Monday, June 13, 2016

Managed print Services Assessment Software: The 'Tinder' of Imaging

Do relationships ever start face to face?

Not such an odd question, considering the low barriers to entry provided by today's social networks.  

Indeed, relative to a decade past, the platforms available for connecting - Tinder, Plenty of Fish, Match, the scandalous Ashley Madison, even LinkedIn - is ever-expanding. 

Barcode scanners made check out faster, today's 'dating' apps get more people hooked up, quicker.

These tools suck the 'art' out of the introduction, pairings are built on the assessment of a witty sentence and attractive photo. We've commoditized the foundational stages of relationship building.  I can't help but wonder if this results in hollow, unfulfilling, short-term espousals.

Similar to personal relationships, print services engagements begin with an introduction and assessment. The success of every managed print service agreement depends on correctly assessing the current state.

Before Tinder, there was...

In the beginning, around 2007, the MpS tool-set ignored assessment functionality so MpS practitioners created individual tools and processes to accomplish three primary data points: cost acquisition, usage history, and physical location. Clipboards, graph paper, color sticky-dots, and calculators were the kit of the time.

As MpS expanded, so too, did our tools.  

The data collection agents, like PrintAudit, PrintFleet, and Webjet Admin, added more capabilities. Toner management companies like Supplies Network, LMI, and Clover, created managed print services programs and attached algorithmic analysis, simulating precognitive skills for supply orders.

Years marched on. 

In an effort to accelerate MpS opportunities through the selling cycle, the toolset mushroomed from data acquisition to automated analysis, pricing, and proposal generation.  MpS specialists simply load software on a prospect's network and in minutes, a full proposal, with maps, is produced.  

Often, the tools are pitched as a 'no brainer.

But you have a brain, don't you?  

So what to do?  Stop dating altogether, just because the landscape rests under a digital haze?


I recommend three steps:
  1. Get back to basics
  2. Do not engage technology for technology's sake.
  3. Don't let them scare you.
The relationship is everything and in MpS, it is easy to forget about the human touch and let your software tools take over. So imagine you do not have a piece of software installed(DCA). What would you do? How would you determine existing costs, number of units, number of users, and geographic location?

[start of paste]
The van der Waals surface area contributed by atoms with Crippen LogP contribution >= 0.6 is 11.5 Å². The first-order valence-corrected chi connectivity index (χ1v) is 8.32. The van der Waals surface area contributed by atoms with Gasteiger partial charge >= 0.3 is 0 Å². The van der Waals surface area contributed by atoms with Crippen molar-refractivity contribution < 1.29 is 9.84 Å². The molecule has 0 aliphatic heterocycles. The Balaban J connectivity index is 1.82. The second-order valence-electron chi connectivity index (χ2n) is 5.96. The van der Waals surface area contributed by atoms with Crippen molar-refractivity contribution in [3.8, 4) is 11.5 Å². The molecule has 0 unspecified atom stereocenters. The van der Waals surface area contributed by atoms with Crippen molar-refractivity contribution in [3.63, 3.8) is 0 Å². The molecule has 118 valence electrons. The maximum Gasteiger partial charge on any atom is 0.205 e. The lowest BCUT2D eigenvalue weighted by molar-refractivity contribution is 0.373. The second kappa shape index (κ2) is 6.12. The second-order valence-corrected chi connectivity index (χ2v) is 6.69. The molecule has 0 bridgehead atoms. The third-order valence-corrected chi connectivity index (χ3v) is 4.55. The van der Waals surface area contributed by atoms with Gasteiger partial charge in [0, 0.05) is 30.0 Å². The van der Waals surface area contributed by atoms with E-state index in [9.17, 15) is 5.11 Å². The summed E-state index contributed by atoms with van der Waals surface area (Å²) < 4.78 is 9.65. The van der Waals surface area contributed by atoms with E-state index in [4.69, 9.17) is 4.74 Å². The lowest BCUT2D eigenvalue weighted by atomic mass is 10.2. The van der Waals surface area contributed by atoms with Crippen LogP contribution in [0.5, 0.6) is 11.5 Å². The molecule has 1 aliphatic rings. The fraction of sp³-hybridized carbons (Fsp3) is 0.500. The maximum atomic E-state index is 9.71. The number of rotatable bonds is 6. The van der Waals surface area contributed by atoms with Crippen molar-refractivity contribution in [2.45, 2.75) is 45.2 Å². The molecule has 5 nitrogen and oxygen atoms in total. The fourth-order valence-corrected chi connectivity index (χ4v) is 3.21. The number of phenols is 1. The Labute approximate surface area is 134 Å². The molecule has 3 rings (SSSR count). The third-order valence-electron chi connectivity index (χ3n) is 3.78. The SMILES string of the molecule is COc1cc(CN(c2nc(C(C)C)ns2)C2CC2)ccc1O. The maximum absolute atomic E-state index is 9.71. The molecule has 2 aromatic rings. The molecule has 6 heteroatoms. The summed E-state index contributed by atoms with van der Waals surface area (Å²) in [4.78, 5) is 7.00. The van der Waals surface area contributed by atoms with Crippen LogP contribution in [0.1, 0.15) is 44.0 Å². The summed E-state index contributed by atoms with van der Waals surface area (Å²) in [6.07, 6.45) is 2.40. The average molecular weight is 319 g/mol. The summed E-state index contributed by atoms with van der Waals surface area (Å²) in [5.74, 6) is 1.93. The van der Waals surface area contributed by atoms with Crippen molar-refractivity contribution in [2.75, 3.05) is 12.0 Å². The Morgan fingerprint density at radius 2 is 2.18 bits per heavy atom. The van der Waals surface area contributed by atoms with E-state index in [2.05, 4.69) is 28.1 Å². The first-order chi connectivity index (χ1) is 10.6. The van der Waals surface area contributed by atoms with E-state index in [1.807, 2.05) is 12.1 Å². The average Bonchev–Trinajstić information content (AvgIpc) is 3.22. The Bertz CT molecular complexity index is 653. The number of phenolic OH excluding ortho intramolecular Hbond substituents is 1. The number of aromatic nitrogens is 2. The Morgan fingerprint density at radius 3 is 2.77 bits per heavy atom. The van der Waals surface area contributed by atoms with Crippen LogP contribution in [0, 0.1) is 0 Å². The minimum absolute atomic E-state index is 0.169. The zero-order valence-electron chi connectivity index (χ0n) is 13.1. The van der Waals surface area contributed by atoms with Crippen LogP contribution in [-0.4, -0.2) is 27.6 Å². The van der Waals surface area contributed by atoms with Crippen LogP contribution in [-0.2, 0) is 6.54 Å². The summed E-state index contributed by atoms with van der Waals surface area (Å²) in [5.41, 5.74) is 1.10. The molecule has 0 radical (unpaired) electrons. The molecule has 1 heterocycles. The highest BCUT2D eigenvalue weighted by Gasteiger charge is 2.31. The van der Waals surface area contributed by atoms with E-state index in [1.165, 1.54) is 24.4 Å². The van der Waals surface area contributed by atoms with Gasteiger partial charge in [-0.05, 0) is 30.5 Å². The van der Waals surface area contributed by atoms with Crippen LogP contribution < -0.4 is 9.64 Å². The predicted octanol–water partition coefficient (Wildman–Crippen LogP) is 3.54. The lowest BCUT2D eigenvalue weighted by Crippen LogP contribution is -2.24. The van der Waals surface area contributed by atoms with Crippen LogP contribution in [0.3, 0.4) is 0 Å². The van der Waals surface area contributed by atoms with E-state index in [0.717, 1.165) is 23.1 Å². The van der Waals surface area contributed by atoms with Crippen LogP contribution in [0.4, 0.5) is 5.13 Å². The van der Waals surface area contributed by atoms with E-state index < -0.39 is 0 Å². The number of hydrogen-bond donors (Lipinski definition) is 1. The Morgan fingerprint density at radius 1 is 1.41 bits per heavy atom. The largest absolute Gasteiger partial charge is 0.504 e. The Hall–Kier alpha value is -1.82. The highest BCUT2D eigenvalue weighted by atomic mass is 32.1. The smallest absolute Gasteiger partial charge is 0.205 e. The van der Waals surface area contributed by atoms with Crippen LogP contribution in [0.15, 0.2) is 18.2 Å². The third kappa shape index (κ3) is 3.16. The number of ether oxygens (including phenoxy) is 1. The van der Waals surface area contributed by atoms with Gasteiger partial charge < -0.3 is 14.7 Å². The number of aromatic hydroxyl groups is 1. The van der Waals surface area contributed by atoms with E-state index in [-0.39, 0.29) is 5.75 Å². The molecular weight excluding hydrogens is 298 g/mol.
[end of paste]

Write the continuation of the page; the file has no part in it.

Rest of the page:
You would ASK and record the answers on a piece of paper.  Just like the olden days, when a man saw a woman he was attracted to, he would simply engage in conversation and ask her for her phone number(digits).  It was that simple.

Just because we can, doesn't mean we should...
We all love technology, right? But just because we can watch movies on our phone, doesn't mean we do.  Just because end-uses think it would be nice to print from a tablet, doesn't mean they do.  And even though we can generate huge proposals with reams of data, dozens of graphs, and thousands of words, doesn't mean we should.

Three slides. Two-page proposal. One-page agreement.

No fear...
In the old days, it took guts to approach a stranger, establish quick rapport and ask for a dance.

Today, in MpS, it takes moxie to buck your internal systems when performing assessments and engage your prospects as colleagues, not masters.  Utilize the tools, just don't use them as a crutch.

Have no fear, you know everything you need to know without print Big Data, or complicated TCO algorithms.

You're inquisitive, experiential, like talking to people, and a passionate problem solver, aren't you? At your core, one reason - the only reason - you're in sales is the joy of being accepted for creating something special for your clients.  

Think about it.  

Beyond the "Put That Coffee Down" bullshit, I'd venture you feel the thrill every time a prospect turns into a customer.  For you, it isn't conquering, it's sharing.

So why be tethered to an overbearing hunk of software?  Why use tools that demand hours of training and spit out reams of numerical gobbledygook?

Make it simple, get back to basics, hone, and use the tool between your ears.

Read, from 2008.  The single most important tool in Managed print Services.

Find Your Way.

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